Vienna Convention

The Vienna Convention for the Protection of Ozone Layer was adopted in the year 1985 and entered into force in 1988. It acts as a framework for the international efforts to protect the ozone layer. However, it does not include legally binding reduction goal for the use of ozone-depleting substances (ODS).

Vienna Convention

The Vienna Convention and its Montreal Protocol are the most widely ratified treaties in the history of United Nations, with 197 parties. United Nations Environment Programme (UNEP) provides secretarial assistance to the Convention.

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Montreal Protocol

The Montreal Protocol on Substances that Deplete the Ozone Layer was designed to reduce the production and consumption of ozone-depleting substances in order to reduce their abundance in the atmosphere and thereby protect the earth's fragile ozone layer. The treaty was opened for signature in 1987 and entered into force in 1989. The first follow up meeting under the protocol was held in Helsinki in 1989. Since then, it has undergone multiple revisions:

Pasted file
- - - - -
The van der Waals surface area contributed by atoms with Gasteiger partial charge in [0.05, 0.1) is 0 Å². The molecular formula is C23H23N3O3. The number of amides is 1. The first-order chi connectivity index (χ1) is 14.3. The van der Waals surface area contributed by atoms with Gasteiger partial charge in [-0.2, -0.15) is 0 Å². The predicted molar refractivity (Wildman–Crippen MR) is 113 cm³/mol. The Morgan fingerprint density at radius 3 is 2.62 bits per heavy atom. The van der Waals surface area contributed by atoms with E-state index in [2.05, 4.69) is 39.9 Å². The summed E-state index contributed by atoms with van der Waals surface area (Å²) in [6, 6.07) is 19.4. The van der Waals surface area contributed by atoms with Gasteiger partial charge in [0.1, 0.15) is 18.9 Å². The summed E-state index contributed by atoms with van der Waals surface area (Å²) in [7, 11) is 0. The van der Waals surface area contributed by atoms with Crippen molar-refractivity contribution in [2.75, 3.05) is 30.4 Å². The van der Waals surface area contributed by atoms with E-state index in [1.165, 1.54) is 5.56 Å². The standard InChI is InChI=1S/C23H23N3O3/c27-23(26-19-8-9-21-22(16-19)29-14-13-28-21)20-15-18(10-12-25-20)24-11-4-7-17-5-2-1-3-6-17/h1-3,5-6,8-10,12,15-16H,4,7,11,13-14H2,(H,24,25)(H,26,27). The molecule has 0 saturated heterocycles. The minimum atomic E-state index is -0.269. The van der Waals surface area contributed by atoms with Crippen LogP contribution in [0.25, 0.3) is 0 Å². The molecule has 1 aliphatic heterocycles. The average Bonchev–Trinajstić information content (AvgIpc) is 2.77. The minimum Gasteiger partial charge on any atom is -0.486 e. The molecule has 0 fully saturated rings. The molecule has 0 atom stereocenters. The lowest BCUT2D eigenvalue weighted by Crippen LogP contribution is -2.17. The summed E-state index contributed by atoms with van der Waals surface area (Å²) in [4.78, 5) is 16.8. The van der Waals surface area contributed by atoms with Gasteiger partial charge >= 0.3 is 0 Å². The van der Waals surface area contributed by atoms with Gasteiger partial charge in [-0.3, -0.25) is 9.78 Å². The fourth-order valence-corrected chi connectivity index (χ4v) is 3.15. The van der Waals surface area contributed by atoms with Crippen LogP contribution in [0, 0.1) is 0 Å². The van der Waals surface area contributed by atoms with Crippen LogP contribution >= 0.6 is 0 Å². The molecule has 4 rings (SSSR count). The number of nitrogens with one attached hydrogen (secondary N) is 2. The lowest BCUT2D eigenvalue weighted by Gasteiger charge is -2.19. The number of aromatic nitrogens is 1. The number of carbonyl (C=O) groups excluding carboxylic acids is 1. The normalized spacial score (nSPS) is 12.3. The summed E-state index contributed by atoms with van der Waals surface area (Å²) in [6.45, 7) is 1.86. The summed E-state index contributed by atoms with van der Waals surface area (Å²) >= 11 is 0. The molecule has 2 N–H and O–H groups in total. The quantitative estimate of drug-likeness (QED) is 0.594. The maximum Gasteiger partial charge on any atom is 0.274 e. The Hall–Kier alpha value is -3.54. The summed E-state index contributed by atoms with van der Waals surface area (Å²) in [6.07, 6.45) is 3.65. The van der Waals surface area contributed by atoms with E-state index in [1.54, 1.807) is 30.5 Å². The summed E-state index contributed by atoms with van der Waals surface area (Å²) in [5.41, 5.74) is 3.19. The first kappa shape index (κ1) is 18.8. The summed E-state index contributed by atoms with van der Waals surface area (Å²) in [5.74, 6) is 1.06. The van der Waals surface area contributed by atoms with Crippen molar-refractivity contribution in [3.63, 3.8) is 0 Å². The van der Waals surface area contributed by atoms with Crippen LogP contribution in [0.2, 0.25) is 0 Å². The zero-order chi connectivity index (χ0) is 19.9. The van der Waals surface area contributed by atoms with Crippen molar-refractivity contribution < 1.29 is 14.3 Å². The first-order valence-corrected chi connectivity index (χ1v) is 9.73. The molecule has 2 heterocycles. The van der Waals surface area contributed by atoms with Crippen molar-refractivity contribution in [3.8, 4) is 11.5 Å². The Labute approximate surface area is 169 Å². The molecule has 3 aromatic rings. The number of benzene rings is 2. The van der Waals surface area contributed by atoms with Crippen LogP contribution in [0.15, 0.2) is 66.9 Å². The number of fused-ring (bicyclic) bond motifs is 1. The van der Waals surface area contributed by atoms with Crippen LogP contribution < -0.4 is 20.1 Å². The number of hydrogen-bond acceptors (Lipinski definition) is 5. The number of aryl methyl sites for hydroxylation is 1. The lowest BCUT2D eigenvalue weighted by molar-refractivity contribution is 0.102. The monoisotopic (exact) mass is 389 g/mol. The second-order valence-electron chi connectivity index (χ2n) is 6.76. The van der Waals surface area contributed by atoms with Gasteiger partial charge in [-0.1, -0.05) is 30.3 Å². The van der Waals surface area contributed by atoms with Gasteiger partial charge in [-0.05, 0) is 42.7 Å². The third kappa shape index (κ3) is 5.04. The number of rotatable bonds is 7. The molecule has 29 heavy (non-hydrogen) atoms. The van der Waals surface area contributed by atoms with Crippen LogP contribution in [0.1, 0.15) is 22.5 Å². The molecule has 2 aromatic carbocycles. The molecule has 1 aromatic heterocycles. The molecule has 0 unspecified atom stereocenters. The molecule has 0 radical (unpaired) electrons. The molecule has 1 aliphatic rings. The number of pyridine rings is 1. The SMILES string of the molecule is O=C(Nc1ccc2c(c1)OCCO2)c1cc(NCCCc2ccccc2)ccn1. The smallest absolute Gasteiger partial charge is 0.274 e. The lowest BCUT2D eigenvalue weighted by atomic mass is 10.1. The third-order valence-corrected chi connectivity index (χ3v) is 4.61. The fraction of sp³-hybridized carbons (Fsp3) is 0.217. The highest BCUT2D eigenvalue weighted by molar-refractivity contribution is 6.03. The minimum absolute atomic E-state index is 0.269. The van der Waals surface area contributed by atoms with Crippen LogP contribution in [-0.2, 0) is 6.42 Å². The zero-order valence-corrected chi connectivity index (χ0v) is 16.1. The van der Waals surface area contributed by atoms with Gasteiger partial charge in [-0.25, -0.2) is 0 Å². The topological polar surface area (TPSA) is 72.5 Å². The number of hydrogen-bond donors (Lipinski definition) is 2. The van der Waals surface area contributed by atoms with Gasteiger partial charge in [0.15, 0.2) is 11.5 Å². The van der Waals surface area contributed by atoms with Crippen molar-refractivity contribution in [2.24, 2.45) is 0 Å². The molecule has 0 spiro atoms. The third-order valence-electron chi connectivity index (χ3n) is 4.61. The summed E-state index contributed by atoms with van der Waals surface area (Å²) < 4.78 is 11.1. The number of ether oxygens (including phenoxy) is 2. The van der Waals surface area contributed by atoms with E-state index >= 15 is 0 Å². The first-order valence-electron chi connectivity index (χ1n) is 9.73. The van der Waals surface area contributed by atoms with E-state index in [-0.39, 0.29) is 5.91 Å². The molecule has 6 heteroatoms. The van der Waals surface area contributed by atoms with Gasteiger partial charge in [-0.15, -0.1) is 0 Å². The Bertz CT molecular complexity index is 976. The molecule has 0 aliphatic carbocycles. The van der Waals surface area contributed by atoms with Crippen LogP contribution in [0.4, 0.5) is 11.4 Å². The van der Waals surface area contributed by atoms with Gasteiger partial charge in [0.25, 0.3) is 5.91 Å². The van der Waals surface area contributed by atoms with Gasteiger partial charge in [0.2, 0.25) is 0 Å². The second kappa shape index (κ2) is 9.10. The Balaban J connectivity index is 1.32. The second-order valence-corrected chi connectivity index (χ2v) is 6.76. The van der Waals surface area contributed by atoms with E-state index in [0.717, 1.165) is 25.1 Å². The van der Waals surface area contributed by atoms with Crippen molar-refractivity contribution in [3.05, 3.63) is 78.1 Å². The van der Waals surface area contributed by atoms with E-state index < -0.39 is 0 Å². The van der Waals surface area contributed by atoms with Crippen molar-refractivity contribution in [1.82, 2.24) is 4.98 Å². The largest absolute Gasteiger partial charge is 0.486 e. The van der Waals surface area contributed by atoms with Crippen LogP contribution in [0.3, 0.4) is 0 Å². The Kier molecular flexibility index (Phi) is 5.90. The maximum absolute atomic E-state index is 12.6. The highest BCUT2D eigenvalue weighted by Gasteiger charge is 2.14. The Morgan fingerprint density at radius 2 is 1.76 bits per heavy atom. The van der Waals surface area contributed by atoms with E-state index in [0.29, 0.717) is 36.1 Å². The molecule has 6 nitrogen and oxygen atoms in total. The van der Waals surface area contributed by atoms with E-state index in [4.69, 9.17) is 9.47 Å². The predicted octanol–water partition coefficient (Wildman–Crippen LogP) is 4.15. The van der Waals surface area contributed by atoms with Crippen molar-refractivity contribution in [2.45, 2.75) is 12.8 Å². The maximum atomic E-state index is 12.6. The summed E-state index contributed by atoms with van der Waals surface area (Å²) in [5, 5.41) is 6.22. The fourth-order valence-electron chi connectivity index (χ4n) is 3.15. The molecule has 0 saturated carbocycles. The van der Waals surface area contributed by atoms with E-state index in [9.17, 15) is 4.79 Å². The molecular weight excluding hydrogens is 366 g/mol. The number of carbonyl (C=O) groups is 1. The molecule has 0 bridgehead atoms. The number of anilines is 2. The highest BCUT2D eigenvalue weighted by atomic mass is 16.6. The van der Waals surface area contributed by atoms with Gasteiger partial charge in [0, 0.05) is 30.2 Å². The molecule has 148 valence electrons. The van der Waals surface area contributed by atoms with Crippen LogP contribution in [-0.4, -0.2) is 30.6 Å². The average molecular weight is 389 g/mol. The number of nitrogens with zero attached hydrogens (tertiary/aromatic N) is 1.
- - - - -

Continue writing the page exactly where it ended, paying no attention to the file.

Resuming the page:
• London, 1990
    • Nairobi, 1991
    • Copenhagen, 1992
  • Bangkok, 1993
  • Vienna, 1995
  • Montreal, 1997
  • Beijing, 1999
  • Kigali, 2016

The protocol sets a mandatory timetable for the phase-out of ozone-depleting substances which was reviewed periodically. The developed, as well as developing countries, come under binding progressive phase-out obligations for all the major ozone-depleting substances, including chlorofluorocarbons (CFCs), halons, and the less damaging transitional chemicals such as hydrochlorofluorocarbons (HCFCs). The Multilateral Fund was the first international treaty-based finance mechanism designed to help the developing countries achieve their phase-out obligations by providing them with financial assistance.

The protocol targets 96 chemicals which are used in over 240 industrial processes/sectors. Under the Multilateral Fund, more than $2.5 billion was provided as financial assistance to help developing countries phase-out the production and consumption of ozone-depleting substances. The protocol is considered to be one of the most successful environmental treaties because it has helped in not only stopping the depletion of ozone layer but also in reversing the damage which was reflected in the shrinking of the ozone hole that was formed over Antarctica. Other significant environmental benefits of the protocol include the delay of climate forcing by up to 12 years.

 

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